In past decades, the three-member elected Railroad Commission cracked down hard on rampant flaring, shutting down entire oil and gas fields — moves that were backed up by the courts.
But it also has authority to grant temporary exceptions under certain circumstances, including lack of pipelines, and an investigation last year by The Texas Tribune and the Center for Public Integrity found it has done so with increasing frequency in recent years, approving an escalating number of permits to flare for six months — and granting dozens of extensions last year alone.
State regulations allow producers to flare gas for up to 10 days after they’re done drilling an oil or gas well. After that, state regulations allow the commission to issue flaring permits administratively in 45-day increments for up to six months; Anything beyond that must be approved formally by commission vote.
Still, the Exco-Williams dispute sparked a significant debate among the three elected Railroad commissioners at meetings over the summer, with commissioners acknowledging it raised legitimate questions — or, according to Commissioner Christi Craddick, an “interesting conundrum” — about what constitutes waste under state law and how much they should consider economics in granting flaring requests. But the commission ultimately approved Exco’s flaring extension request 2-to-1 on Aug. 6 with Commission Chairman Wayne Christian casting the lone dissenting vote.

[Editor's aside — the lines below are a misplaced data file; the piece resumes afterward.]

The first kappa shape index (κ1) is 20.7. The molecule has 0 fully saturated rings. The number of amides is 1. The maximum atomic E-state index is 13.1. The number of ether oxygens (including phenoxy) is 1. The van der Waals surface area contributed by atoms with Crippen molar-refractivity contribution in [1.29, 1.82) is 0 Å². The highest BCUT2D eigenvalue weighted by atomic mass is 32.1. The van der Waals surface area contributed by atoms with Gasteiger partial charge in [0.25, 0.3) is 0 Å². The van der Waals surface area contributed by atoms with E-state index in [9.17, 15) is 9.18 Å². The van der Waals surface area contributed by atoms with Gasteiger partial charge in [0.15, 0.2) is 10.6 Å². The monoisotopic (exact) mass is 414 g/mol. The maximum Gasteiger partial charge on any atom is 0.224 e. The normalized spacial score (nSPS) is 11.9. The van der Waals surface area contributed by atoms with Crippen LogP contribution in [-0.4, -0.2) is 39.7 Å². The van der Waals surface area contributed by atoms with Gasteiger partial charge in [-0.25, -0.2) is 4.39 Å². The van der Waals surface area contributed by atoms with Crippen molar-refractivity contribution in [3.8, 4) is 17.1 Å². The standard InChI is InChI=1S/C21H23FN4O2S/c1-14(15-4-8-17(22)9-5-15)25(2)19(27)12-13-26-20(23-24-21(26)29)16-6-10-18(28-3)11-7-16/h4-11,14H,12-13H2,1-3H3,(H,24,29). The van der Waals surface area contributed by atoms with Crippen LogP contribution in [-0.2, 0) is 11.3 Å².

Commissioner Ryan Sitton vigorously defended the decision, saying that the commission has authority to exempt producers from state flaring rules if they present information that shows they absolutely need to do it. While Exco may be physically hooked up to a Williams gathering system, he said, Exco wasn’t able to transport the gas because it didn’t have a contract with Williams to do so and it was not the commission’s job to force such an agreement. He added that it didn’t make sense economically for the commission to force Exco to go through the motions to sell natural gas when it brings such a low price.
“Philosophically whether I look at it from a purely a rule-based perspective or philosophically from a waste perspective, either way says we should grant the flaring exception,” he said.
Onlookers, including environmental groups and industry attorneys, say they were only somewhat surprised — the commission hadn’t denied a single flaring application in years, and typically approved them by unanimous vote. All three commissioners also have well-documented ties — financial, professional or political — to the industry and are open about wanting to make it as easy as possible for it to flourish.